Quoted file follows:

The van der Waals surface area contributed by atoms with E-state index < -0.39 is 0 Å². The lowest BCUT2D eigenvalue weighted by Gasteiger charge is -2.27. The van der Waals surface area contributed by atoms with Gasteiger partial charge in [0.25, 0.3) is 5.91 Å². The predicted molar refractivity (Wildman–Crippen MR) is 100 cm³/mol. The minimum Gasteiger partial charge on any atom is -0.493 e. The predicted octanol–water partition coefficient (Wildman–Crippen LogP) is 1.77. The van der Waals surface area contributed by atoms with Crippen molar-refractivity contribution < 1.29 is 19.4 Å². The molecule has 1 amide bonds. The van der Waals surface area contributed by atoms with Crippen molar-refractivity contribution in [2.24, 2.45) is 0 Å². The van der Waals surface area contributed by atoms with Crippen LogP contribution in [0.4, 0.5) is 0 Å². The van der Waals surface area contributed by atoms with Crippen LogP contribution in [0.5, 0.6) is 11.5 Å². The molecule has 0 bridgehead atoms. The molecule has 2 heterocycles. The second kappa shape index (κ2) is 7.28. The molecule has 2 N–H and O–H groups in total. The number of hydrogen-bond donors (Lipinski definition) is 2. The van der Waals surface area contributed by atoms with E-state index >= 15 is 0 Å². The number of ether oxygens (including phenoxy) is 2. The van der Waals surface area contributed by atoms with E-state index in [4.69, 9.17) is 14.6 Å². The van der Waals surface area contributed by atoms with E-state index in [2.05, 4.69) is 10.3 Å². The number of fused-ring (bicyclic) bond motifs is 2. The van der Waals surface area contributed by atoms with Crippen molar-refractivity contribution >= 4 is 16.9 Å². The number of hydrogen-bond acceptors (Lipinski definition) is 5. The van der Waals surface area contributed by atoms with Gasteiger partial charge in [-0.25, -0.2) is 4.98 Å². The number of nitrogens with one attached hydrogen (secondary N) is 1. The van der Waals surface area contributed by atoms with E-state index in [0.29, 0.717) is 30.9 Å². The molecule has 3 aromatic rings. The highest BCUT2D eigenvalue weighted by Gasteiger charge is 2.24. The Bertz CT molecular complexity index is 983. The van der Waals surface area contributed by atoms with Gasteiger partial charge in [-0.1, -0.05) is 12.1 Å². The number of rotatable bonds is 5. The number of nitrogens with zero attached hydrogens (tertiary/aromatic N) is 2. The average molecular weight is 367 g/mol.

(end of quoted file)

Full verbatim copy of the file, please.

The van der Waals surface area contributed by atoms with E-state index < -0.39 is 0 Å². The lowest BCUT2D eigenvalue weighted by Gasteiger charge is -2.27. The van der Waals surface area contributed by atoms with Gasteiger partial charge in [0.25, 0.3) is 5.91 Å². The predicted molar refractivity (Wildman–Crippen MR) is 100 cm³/mol. The minimum Gasteiger partial charge on any atom is -0.493 e. The predicted octanol–water partition coefficient (Wildman–Crippen LogP) is 1.77. The van der Waals surface area contributed by atoms with Crippen molar-refractivity contribution < 1.29 is 19.4 Å². The molecule has 1 amide bonds. The van der Waals surface area contributed by atoms with Crippen molar-refractivity contribution in [2.24, 2.45) is 0 Å². The van der Waals surface area contributed by atoms with Crippen LogP contribution in [0.4, 0.5) is 0 Å². The van der Waals surface area contributed by atoms with Crippen LogP contribution in [0.5, 0.6) is 11.5 Å². The molecule has 0 bridgehead atoms. The molecule has 2 heterocycles. The second kappa shape index (κ2) is 7.28. The molecule has 2 N–H and O–H groups in total. The number of hydrogen-bond donors (Lipinski definition) is 2. The van der Waals surface area contributed by atoms with E-state index >= 15 is 0 Å². The number of ether oxygens (including phenoxy) is 2. The van der Waals surface area contributed by atoms with E-state index in [4.69, 9.17) is 14.6 Å². The van der Waals surface area contributed by atoms with E-state index in [2.05, 4.69) is 10.3 Å². The number of fused-ring (bicyclic) bond motifs is 2. The van der Waals surface area contributed by atoms with Crippen molar-refractivity contribution >= 4 is 16.9 Å². The number of hydrogen-bond acceptors (Lipinski definition) is 5. The van der Waals surface area contributed by atoms with Gasteiger partial charge in [-0.25, -0.2) is 4.98 Å². The number of nitrogens with one attached hydrogen (secondary N) is 1. The van der Waals surface area contributed by atoms with E-state index in [0.29, 0.717) is 30.9 Å². The molecule has 3 aromatic rings. The highest BCUT2D eigenvalue weighted by Gasteiger charge is 2.24. The Bertz CT molecular complexity index is 983. The van der Waals surface area contributed by atoms with Gasteiger partial charge in [-0.1, -0.05) is 12.1 Å². The number of rotatable bonds is 5. The number of nitrogens with zero attached hydrogens (tertiary/aromatic N) is 2. The average molecular weight is 367 g/mol.